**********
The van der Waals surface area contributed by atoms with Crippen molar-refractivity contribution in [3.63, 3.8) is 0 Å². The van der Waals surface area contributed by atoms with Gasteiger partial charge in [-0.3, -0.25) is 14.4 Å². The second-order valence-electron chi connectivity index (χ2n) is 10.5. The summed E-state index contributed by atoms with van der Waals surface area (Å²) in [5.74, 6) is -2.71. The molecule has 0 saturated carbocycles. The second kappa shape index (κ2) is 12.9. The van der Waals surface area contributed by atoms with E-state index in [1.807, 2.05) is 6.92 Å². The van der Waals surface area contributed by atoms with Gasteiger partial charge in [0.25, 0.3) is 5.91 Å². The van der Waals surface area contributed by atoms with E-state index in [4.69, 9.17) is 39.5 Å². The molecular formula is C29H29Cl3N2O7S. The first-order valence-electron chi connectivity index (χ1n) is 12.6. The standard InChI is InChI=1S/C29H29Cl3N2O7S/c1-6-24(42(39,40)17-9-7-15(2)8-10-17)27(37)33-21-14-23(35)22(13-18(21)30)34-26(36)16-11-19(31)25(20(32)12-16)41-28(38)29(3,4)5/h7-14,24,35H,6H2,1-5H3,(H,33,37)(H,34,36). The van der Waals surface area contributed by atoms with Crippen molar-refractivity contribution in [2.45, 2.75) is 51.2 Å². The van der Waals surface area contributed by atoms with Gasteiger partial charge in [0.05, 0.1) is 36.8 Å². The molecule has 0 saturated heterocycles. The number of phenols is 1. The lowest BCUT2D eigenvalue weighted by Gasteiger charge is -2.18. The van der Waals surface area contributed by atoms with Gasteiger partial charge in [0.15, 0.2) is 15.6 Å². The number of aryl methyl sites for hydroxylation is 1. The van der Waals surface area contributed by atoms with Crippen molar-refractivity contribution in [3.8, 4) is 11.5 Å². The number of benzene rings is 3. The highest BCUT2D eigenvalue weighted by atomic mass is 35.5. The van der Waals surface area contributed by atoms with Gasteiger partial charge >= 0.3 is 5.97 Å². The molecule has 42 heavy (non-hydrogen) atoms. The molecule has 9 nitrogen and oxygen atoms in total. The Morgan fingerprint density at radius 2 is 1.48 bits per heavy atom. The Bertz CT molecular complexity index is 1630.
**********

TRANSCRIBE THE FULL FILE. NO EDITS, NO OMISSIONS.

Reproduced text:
The van der Waals surface area contributed by atoms with Crippen molar-refractivity contribution in [3.63, 3.8) is 0 Å². The van der Waals surface area contributed by atoms with Gasteiger partial charge in [-0.3, -0.25) is 14.4 Å². The second-order valence-electron chi connectivity index (χ2n) is 10.5. The summed E-state index contributed by atoms with van der Waals surface area (Å²) in [5.74, 6) is -2.71. The molecule has 0 saturated carbocycles. The second kappa shape index (κ2) is 12.9. The van der Waals surface area contributed by atoms with E-state index in [1.807, 2.05) is 6.92 Å². The van der Waals surface area contributed by atoms with Gasteiger partial charge in [0.25, 0.3) is 5.91 Å². The van der Waals surface area contributed by atoms with E-state index in [4.69, 9.17) is 39.5 Å². The molecular formula is C29H29Cl3N2O7S. The first-order valence-electron chi connectivity index (χ1n) is 12.6. The standard InChI is InChI=1S/C29H29Cl3N2O7S/c1-6-24(42(39,40)17-9-7-15(2)8-10-17)27(37)33-21-14-23(35)22(13-18(21)30)34-26(36)16-11-19(31)25(20(32)12-16)41-28(38)29(3,4)5/h7-14,24,35H,6H2,1-5H3,(H,33,37)(H,34,36). The van der Waals surface area contributed by atoms with Crippen molar-refractivity contribution in [2.45, 2.75) is 51.2 Å². The van der Waals surface area contributed by atoms with Gasteiger partial charge in [0.05, 0.1) is 36.8 Å². The molecule has 0 saturated heterocycles. The number of phenols is 1. The lowest BCUT2D eigenvalue weighted by Gasteiger charge is -2.18. The van der Waals surface area contributed by atoms with Gasteiger partial charge in [0.15, 0.2) is 15.6 Å². The number of aryl methyl sites for hydroxylation is 1. The van der Waals surface area contributed by atoms with Crippen molar-refractivity contribution in [3.8, 4) is 11.5 Å². The number of benzene rings is 3. The highest BCUT2D eigenvalue weighted by atomic mass is 35.5. The van der Waals surface area contributed by atoms with Gasteiger partial charge >= 0.3 is 5.97 Å². The molecule has 42 heavy (non-hydrogen) atoms. The molecule has 9 nitrogen and oxygen atoms in total. The Morgan fingerprint density at radius 2 is 1.48 bits per heavy atom. The Bertz CT molecular complexity index is 1630.